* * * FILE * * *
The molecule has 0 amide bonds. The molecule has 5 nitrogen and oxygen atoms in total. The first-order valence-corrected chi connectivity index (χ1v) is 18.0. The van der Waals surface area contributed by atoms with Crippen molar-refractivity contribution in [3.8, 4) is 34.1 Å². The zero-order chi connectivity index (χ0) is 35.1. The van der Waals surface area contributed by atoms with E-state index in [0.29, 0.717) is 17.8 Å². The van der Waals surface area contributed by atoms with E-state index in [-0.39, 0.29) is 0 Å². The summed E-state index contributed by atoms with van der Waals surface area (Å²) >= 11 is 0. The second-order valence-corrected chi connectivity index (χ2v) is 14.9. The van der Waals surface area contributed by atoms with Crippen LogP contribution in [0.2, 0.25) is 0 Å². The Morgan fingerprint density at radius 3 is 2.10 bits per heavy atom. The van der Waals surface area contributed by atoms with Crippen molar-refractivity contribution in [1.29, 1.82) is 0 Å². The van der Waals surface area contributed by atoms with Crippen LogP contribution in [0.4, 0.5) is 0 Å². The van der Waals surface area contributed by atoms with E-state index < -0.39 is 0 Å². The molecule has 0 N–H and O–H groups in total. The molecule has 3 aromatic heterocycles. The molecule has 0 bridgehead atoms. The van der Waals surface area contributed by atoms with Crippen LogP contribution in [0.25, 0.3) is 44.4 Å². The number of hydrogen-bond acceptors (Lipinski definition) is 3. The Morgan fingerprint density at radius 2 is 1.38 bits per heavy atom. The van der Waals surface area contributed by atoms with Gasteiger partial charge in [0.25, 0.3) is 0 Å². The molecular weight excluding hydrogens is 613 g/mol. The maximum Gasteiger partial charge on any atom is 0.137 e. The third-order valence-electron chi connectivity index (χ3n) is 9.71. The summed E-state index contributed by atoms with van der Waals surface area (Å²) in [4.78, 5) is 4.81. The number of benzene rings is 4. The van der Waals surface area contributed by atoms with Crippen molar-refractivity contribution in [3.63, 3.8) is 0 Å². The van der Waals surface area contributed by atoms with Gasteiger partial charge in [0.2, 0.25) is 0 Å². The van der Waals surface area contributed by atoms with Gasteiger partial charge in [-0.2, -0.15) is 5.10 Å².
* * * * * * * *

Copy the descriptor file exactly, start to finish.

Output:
The molecule has 0 amide bonds. The molecule has 5 nitrogen and oxygen atoms in total. The first-order valence-corrected chi connectivity index (χ1v) is 18.0. The van der Waals surface area contributed by atoms with Crippen molar-refractivity contribution in [3.8, 4) is 34.1 Å². The zero-order chi connectivity index (χ0) is 35.1. The van der Waals surface area contributed by atoms with E-state index in [0.29, 0.717) is 17.8 Å². The van der Waals surface area contributed by atoms with E-state index in [-0.39, 0.29) is 0 Å². The summed E-state index contributed by atoms with van der Waals surface area (Å²) >= 11 is 0. The second-order valence-corrected chi connectivity index (χ2v) is 14.9. The van der Waals surface area contributed by atoms with Crippen LogP contribution in [0.2, 0.25) is 0 Å². The Morgan fingerprint density at radius 3 is 2.10 bits per heavy atom. The van der Waals surface area contributed by atoms with Crippen molar-refractivity contribution in [1.29, 1.82) is 0 Å². The van der Waals surface area contributed by atoms with Crippen LogP contribution in [0.4, 0.5) is 0 Å². The van der Waals surface area contributed by atoms with E-state index < -0.39 is 0 Å². The molecule has 0 N–H and O–H groups in total. The molecule has 3 aromatic heterocycles. The molecule has 0 bridgehead atoms. The van der Waals surface area contributed by atoms with Crippen LogP contribution in [0.25, 0.3) is 44.4 Å². The number of hydrogen-bond acceptors (Lipinski definition) is 3. The Morgan fingerprint density at radius 2 is 1.38 bits per heavy atom. The van der Waals surface area contributed by atoms with Gasteiger partial charge in [0.25, 0.3) is 0 Å². The molecular weight excluding hydrogens is 613 g/mol. The maximum Gasteiger partial charge on any atom is 0.137 e. The third-order valence-electron chi connectivity index (χ3n) is 9.71. The summed E-state index contributed by atoms with van der Waals surface area (Å²) in [4.78, 5) is 4.81. The number of benzene rings is 4. The van der Waals surface area contributed by atoms with Crippen molar-refractivity contribution in [3.63, 3.8) is 0 Å². The van der Waals surface area contributed by atoms with Gasteiger partial charge in [0.2, 0.25) is 0 Å². The van der Waals surface area contributed by atoms with Gasteiger partial charge in [-0.2, -0.15) is 5.10 Å².